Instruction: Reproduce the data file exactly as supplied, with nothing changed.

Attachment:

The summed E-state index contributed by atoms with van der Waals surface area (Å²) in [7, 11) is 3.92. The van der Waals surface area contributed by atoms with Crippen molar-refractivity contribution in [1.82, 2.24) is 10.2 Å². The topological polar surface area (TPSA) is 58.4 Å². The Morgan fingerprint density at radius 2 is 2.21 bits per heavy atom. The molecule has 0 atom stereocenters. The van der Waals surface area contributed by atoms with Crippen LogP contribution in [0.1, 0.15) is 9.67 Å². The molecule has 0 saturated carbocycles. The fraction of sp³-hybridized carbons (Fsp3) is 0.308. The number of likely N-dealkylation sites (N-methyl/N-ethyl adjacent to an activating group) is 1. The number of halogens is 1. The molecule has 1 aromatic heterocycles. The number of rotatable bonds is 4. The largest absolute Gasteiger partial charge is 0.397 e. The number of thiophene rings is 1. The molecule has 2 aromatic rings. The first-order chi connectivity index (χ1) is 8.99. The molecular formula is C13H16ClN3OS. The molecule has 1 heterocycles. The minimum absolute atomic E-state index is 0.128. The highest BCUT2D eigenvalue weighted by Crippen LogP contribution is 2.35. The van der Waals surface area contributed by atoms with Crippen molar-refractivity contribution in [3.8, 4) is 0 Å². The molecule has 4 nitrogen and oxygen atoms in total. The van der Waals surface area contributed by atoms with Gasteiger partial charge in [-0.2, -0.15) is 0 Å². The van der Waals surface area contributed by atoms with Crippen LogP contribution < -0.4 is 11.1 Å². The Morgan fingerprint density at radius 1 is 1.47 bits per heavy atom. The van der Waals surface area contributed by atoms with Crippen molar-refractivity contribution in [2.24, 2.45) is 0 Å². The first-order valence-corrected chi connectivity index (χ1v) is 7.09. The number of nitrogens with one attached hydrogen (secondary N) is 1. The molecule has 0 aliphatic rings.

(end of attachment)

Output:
The summed E-state index contributed by atoms with van der Waals surface area (Å²) in [7, 11) is 3.92. The van der Waals surface area contributed by atoms with Crippen molar-refractivity contribution in [1.82, 2.24) is 10.2 Å². The topological polar surface area (TPSA) is 58.4 Å². The Morgan fingerprint density at radius 2 is 2.21 bits per heavy atom. The molecule has 0 atom stereocenters. The van der Waals surface area contributed by atoms with Crippen LogP contribution in [0.1, 0.15) is 9.67 Å². The molecule has 0 saturated carbocycles. The fraction of sp³-hybridized carbons (Fsp3) is 0.308. The number of likely N-dealkylation sites (N-methyl/N-ethyl adjacent to an activating group) is 1. The number of halogens is 1. The molecule has 1 aromatic heterocycles. The number of rotatable bonds is 4. The largest absolute Gasteiger partial charge is 0.397 e. The number of thiophene rings is 1. The molecule has 2 aromatic rings. The first-order chi connectivity index (χ1) is 8.99. The molecular formula is C13H16ClN3OS. The molecule has 1 heterocycles. The minimum absolute atomic E-state index is 0.128. The highest BCUT2D eigenvalue weighted by Crippen LogP contribution is 2.35. The van der Waals surface area contributed by atoms with Crippen molar-refractivity contribution in [3.8, 4) is 0 Å². The molecule has 4 nitrogen and oxygen atoms in total. The van der Waals surface area contributed by atoms with Gasteiger partial charge in [-0.2, -0.15) is 0 Å². The van der Waals surface area contributed by atoms with Crippen LogP contribution < -0.4 is 11.1 Å². The Morgan fingerprint density at radius 1 is 1.47 bits per heavy atom. The van der Waals surface area contributed by atoms with Crippen molar-refractivity contribution in [2.24, 2.45) is 0 Å². The first-order valence-corrected chi connectivity index (χ1v) is 7.09. The number of nitrogens with one attached hydrogen (secondary N) is 1. The molecule has 0 aliphatic rings.